Today’s New York Times has a very interesting article about some of the internet dissidents in China who are discovering, creating, and publicizing ways to get around China’s Great Firewall. What’s particularly interesting is the way the article documents how people who were otherwise non-political were driven to activism in the face of repression.
In almost every instance, the resistance has been fired by the surprise and indignation when people bumped up against a system that they had only vaguely suspected existed. “I had had an impression that some kind of mechanism controls the Internet in China, but I had no idea about the Great Firewall,” said Pan Liang, a writer of children’s literature and a Web site operator who first learned the extent of the controls after a friend’s blog was blocked. “I was really annoyed at first,” Mr. Pan said. “Then the 17th Party Congress came, and I received an order that my Web site, which is about children’s literature, had to close its message board. It made me even angrier.”
Like others, Mr. Pan used his Web page to post solutions for overcoming the restrictions to some banned sites…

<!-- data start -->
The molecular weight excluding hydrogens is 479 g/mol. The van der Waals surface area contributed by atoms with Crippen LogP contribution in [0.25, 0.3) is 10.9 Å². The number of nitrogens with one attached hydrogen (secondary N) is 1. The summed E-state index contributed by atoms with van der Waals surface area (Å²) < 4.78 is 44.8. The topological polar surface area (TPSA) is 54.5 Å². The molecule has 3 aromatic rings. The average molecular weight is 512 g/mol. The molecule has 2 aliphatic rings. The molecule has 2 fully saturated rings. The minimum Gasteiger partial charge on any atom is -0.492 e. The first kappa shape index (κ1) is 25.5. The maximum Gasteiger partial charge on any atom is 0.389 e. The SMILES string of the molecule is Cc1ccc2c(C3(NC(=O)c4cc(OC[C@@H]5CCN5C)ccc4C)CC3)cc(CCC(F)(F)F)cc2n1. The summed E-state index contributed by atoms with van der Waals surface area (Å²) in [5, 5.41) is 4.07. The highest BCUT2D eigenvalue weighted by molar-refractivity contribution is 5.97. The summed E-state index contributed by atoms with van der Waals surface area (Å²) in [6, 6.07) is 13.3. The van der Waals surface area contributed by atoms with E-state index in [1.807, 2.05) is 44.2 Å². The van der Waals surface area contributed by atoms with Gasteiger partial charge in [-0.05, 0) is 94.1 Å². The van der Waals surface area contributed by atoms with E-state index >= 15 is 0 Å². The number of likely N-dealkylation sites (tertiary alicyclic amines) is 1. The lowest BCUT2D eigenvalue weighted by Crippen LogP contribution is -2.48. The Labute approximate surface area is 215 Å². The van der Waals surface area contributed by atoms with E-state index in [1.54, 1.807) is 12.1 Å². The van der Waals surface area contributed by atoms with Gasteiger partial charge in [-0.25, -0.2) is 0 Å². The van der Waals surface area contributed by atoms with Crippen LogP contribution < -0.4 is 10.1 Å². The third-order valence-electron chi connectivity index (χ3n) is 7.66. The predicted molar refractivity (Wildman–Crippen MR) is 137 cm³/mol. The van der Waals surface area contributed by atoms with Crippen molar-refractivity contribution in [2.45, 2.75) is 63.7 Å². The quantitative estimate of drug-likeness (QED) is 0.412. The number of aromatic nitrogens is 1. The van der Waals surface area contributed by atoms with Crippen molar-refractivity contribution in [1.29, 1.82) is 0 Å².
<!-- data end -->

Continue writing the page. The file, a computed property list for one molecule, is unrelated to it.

The article also makes clear that the levels of internet censorship are rising as the Beijing Olympics approach. Access to information is tightening, more Chinese internet police are being deployed, and the PRC government is cracking down on dissidents. The Olympics has had the opposite effect from what was promised by the IOC and the Beijing government: there is more censorship and less freedom as the government increasingly fears that the world will see that China is anything but a “harmonious society.”
What is sad, though, is that the Olympics could have been a moment for China’s communist government to genuinely liberalize, to open up their country to the democratizing forces of free speech, free press, and access to a free and open internet. Instead, they have promised that while arresting more and more dissidents, writers, and critics. The Chinese government has shown more of themselves in their illiberal actions than giving the world a candid view into their country ever could have.
The NYT also has a blistering editorial criticizing China’s march away from freedom in advance of the Olympics.